THREE days before the deadline for restoring the Executive, Deirdre Hargey’s Department for Communities published a report by an independent advisory panel reviewing welfare mitigation schemes. This report is not part of an anti-poverty strategy as such, but it does discuss measures designed to mitigate some of the worst effects of the British Government’s ‘welfare reforms’ of the past decade. The immediate crisis of energy costs and inflation is another matter. 

To re-cap, the Northern Ireland Act 1998 was amended in 2006, following the St Andrews Agreement, to include Section 28E which states: “The Executive Committee shall adopt a strategy setting out how it proposes to tackle poverty, social exclusion and patterns of deprivation based on objective need.” In 2015, the Committee on the Administration of Justice won a High Court judgement against the Executive for failing to adopt such a strategy. Justice Treacy’s verdict was that a strategy “must aim to be effective, its effectiveness must be capable of measurement and the actions which are taken in attempting to implement that strategy must be referable back to that overarching strategy”. No such strategy was in place. 

Fast forward to August 2020, when Minister Hargey appointed an expert advisory group to set out what an anti-poverty strategy should look like. The group was given until Christmas to produce a report, which it did. A ‘co-design’ group was then assembled to work with the department on developing the strategy further. At the same time, other groups were working on various aspects of social exclusion.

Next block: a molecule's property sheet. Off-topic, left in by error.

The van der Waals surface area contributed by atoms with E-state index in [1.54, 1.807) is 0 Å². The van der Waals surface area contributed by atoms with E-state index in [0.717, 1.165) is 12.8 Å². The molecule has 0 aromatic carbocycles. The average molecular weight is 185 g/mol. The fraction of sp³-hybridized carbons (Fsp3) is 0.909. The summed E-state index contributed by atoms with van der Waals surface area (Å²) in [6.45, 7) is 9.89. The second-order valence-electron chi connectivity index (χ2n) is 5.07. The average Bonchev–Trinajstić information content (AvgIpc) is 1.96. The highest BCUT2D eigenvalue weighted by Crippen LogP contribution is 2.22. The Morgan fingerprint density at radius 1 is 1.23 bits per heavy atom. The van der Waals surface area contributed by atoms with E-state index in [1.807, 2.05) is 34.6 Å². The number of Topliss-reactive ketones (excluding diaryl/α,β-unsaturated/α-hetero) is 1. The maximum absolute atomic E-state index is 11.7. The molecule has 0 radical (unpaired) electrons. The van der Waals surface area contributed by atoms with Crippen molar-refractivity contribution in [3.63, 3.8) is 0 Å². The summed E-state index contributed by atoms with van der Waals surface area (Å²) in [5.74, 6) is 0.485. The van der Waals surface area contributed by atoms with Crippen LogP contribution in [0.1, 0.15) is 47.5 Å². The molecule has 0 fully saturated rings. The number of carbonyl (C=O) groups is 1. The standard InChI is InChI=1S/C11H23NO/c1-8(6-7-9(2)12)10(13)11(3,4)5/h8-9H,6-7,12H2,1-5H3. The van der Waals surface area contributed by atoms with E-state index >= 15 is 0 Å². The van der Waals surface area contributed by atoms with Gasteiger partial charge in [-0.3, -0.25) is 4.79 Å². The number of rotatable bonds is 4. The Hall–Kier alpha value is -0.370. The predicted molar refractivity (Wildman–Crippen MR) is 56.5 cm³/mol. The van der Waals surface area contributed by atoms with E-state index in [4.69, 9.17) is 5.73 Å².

The anti-poverty strategy has yet to appear. If and when it does, the strategy will require Executive approval as it is likely to include new legislation and cross-cutting commitments involving a number of departments. Meanwhile, a few of the expert advisory group’s recommendations for an anti-poverty strategy have seen the light of day, whether inspired by its report or not.

For example, the report recommended that the executive should take the lead on addressing low pay by declaring NI Government as a Real Living Wage and a ‘Living Hours’ employer. In fact this was agreed in New Decade New Approach. Finance Minister Conor Murphy has now built the Real Living Wage concept into government procurement: since June 1, 2022, companies awarded government contracts must pay employees at least the living wage as set by the Living Wage Foundation. 

This is important. The latest figures published last week are for 2018 and show that 28 per cent of all employee jobs in the North pay an hourly rate below the real living wage rate (£8.75 in 2018). In Scotland the rate is 19.4 per cent. For women in part-time work in the North, almost half (47 per cent) are paid below the hourly rate. 

One of the points made in the expert advisory group’s anti-poverty report was that the benefits system itself had become a driver of poverty. It therefore recommended reversing a number of recent changes, including cuts in the value of benefits, a permanent end to the ‘bedroom tax’, getting rid of the odious two-child limit, the benefit cap and the five-week wait for Universal Credit, widely recognised as a major factor behind the growth in foodbank use.

Before last May’s election, Minister Hargey steered the Welfare Supplementary Payments (Amendment) Act through the Assembly. Effectively, this abolishes the bedroom tax (a penalty deducted from Housing Benefit or Universal Credit where people are deemed to have a spare bedroom). Around 37,000 households benefit from this.